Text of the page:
Tuesday, October 21, 2014

Google Calendar for Work and Home

I used to be addicted to my Outlook calendar.  I color coded everything!  Work events, kids, holidays, birthdays, to do list...EVERYTHING!  The one problem with my Outlook calendar was I couldn't take it with me.  Think 2009.  I did not have a Blackberry or an iPhone.  I did not have money for a phone plan anyway.  So, for Christmas I asked for a PDA.  It needed something that would work with my already established Outlook calendar, and had WiFi access, you know for when I went to Panera Bread or McDonalds. It could NOT rely on a phone plan to work.  So I got a cute little Pocket PC and took it everywhere.  It worked great, and my love affair with Microsoft continued. My husband at the time was using Google calendar already.  His band dates were on Google calendar, his work appointments, and I refused to convert.  "Email me if I need to know what's on your calendar," I would say.

Then it happened.  I got a MacBook.  I went back to school to teach and thought, I need a new computer, so many schools use Macs, I don't have a Mac, I don't know how to use a Mac...I better get in the loop.  Of course the Mac needs the Microsoft Office Suite too.  And it was so.  Problem...alert! Alert!  My Mac that communicated with my PC and shared my Outlook calendar would not communicate with the Pocket PC.  My organizational world was OVER.  I needed a new plan.  That is when I learned to embrace Google Calendar.  

I have 2 Google accounts. One for home, one for work.  I have 5 Google calendars, and share 2 additional calendars, and have access to view 3 other calendars.  It's not as complicated as it sounds because they are all color coded.

One of the best things about Google calendar is my school uses Google calendar as the district calendar so I can quickly save an activity on the district calendar to my own calendar, but only the activities that pertain to me and my building if I want.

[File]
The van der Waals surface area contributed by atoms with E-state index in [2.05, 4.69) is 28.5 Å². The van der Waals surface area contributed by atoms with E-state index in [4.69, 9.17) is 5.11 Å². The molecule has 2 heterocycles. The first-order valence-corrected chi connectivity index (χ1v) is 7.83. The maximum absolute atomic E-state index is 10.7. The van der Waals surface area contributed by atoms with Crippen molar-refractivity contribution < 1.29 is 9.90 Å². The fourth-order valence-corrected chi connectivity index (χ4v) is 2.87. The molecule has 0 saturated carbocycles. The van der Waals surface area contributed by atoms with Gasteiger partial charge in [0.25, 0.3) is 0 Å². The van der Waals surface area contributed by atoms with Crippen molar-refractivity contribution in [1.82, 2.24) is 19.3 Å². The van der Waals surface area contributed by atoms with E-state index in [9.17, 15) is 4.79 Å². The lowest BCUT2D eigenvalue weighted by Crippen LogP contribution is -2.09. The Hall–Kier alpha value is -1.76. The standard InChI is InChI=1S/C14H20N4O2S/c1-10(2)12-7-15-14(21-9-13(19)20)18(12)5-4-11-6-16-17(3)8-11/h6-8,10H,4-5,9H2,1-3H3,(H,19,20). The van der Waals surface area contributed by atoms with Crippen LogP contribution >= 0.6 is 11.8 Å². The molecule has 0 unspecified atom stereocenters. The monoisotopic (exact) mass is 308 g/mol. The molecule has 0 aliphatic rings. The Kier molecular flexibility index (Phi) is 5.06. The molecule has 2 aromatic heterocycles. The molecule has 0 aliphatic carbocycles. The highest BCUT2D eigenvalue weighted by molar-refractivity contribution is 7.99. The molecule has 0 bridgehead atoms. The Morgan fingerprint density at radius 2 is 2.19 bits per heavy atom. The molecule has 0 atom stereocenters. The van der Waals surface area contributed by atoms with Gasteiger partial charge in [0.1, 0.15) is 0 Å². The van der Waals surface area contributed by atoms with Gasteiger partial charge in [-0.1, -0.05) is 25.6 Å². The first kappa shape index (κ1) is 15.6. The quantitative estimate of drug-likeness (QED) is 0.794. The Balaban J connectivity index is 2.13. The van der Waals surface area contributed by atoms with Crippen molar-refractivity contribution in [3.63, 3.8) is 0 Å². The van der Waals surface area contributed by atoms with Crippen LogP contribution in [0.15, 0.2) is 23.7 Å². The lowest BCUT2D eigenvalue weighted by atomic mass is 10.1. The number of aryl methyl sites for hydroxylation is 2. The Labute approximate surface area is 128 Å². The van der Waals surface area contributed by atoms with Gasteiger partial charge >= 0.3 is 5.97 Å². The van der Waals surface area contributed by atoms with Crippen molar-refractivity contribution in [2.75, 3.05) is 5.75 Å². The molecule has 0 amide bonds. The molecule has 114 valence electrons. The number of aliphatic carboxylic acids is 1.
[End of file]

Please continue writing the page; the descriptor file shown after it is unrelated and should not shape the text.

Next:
Monday, October 13, 2014

Sharing Files With Colleagues

I have found to never underestimate the power of sharing.  If you followed my previous tip you are taking a lot of pictures.  Maybe you would like to share them???  Sharing goes beyond pictures.

As a teacher there are a lot of resources that need to be shared and they may not be resources available in the student database.  For example, I'm in the Ohio Resident Educator Program and need to share documents with my mentor.  By using a Dropbox folder I can work on Word Documents downloaded from ODE and save them to a folder local to my computer.  Then I have access to them virtually anywhere and can share the folder with my mentor.  Dropbox is similar to Google Drive installed on your computer but does not try to convert your files to the Google format.  Check out Dropbox

View this video of how it works: Using Dropbox

Another method for sharing is the Google Drive.  Files in the Google Drive can be shared with others to view only or view and edit. I share files with my mentor using Google Drive yet share forms and documents with students and coworkers using Google Drive, especially those documents created in Google Drive.  It doesn't seem necessary for every teacher to collect and update the same data so I collect student favorites in a form and shared it with colleagues so they were in the loop too.

Learn more about collaborating with Google Drive below.

The key to either system is to make sure when the files are shared to edit that you have an understanding that it can be changed or even removed from the folder by the people sharing it.  If you want the files to be viewed and not edited make sure you choose that option. If you want the originals intact but want to allow others to edit a file make sure you make a copy first and share the copy.

And for this Tuesday...happy sharing!